Rishi Garg has joined the early-stage venture firm Mayfield as a general partner.
The move seems a natural one, given Garg’s career arc to date. While readers might recall that Garg’s last full-time gig was Twitter’s VP of corp dev, a role he left in July 2015, he spent the previous two years leading M&A at the payments company Square and before that, logged time at General Catalyst Partners as an entrepreneur-in-residence; at MTV Networks in biz dev; and as an associate with the venture firm Highland Capital Partners, where he focused on software and digital media.
Garg — whose highest profile deal for Twitter may have been leading its acquisition of the live video startup Periscope for reportedly just less than $100 million — is now one of six investing partners at Mayfield.
He’ll be working most closely with Tim Chang, a managing director who joined Mayfield roughly five years ago from Norwest Venture Partners and has since led the firm into investments in the drone company 3D Robotics, the online cognitive behavioral therapy company Lantern, and the group commerce startup Massdrop, among others.
The move to Mayfield “felt right thing given experience I’d accumulated,” Garg told us when we talked late last week. “I was looking for small, focused partnership, one with momentum in terms of its success and returns . . . Also from 1995, when I arrived at Stanford, Mayfield was one of the first names [in venture capital] I’d heard of. I feel really lucky to join forces with [the firm].”
For Mayfield’s part, Garg’s hiring seems to seem to signal that the firm is preparing to make a bigger push into the consumer arena. Indeed, Mayfield managing director Naveen Chaddha says that “over the last three years, roughly two-thirds [of our capital invested] went to enterprise, including [business-to-business], ad-related startups and digital media, but with Tim and Rishi joining forces,” expect that change, he suggested.
Asked what Chang finds particularly interesting right now, he ticks off a long list of things, from “identifying the attitudes of consumers,” to “millennials coming into big spending power” to “work, live and travel consumption, wellness, and on-demand marketplaces — we’re doubling down on these,” said Chang.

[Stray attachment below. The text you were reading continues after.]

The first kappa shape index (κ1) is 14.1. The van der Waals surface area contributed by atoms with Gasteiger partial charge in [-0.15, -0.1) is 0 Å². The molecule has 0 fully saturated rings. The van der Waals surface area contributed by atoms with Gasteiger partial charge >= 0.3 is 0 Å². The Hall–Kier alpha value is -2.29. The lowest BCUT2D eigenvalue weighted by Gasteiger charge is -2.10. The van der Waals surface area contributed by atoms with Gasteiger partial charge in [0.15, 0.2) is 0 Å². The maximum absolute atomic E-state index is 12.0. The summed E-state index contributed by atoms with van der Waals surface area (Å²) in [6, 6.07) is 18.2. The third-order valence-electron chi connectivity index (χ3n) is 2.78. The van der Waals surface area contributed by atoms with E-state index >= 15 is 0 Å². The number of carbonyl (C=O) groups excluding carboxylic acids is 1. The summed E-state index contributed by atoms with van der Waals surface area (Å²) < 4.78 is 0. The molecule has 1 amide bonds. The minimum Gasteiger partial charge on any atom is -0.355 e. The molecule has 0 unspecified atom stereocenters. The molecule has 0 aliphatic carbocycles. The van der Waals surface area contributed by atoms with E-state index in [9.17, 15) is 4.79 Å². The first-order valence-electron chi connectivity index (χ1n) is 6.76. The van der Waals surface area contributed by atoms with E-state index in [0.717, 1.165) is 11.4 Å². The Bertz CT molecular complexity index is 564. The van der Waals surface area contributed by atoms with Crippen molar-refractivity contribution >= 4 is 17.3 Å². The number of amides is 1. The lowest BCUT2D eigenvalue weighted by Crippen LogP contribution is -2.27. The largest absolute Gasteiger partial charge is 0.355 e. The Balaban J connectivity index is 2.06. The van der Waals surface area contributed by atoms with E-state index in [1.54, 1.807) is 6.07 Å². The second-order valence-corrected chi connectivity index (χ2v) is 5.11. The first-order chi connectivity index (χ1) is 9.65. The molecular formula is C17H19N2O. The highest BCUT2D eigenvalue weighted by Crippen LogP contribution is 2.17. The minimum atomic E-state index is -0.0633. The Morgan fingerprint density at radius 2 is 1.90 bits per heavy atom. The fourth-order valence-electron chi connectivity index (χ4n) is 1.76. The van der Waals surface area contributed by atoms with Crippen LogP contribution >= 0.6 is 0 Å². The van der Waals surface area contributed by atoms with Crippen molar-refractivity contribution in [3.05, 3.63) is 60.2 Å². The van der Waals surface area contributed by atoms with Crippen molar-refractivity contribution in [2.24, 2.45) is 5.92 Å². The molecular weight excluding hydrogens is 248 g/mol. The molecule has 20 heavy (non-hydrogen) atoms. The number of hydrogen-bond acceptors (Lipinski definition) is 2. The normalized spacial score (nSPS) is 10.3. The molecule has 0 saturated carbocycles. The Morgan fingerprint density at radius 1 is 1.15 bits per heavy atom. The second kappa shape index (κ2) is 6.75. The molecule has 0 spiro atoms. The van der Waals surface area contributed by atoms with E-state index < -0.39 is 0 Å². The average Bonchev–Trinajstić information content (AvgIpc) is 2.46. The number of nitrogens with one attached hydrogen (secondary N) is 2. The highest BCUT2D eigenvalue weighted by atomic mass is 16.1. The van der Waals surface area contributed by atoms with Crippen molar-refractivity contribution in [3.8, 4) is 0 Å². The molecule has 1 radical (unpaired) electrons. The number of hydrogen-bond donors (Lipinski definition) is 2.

In fact, Mayfield led the Series A round for the ride-hailing service Lyft and unlike some of the company’s other early investors, has not yet sold any of its shares, according to Chaddha.
Chang said newer areas of interesting include fin tech, artificial reality and virtual reality, acknowledging that revenue is further away than current valuations would suggest for VR in particular, but noting, too, that PlayStation VR, an upcoming virtual reality head-mounted display, is shipping this month and could speed things along considerably.
“The install base will take longer to ramp up [than people first anticipated]” when it comes to VR, says Chang. “But once it kicks in, adoption will be more than people expected.”
Mayfield is currently investing $525 million across two new funds that it closed in April: a $400 million early-stage fund and a $125 million fund that will be used to support those of its portfolio companies that gain traction and need later-stage funding.
Mayfield has raised 14 early-stage funds altogether. It closed its previous fund with $365 million in 2012 and used that capital to fund roughly 30 companies. Its late stage fund is its first.
Among the firm’s more notable investments in recent years are the cloud security startup Elastica, acquired by Blue Coat Systems last November for $280 million (Elastica had raised one round of $30 million earlier in the year); the residential solar systems installer SolarCity, which went public in late 2012; the online ad server The Rubicon Project, which went public in 2014; and Lyft, which was most recently valued at $5.5 billion.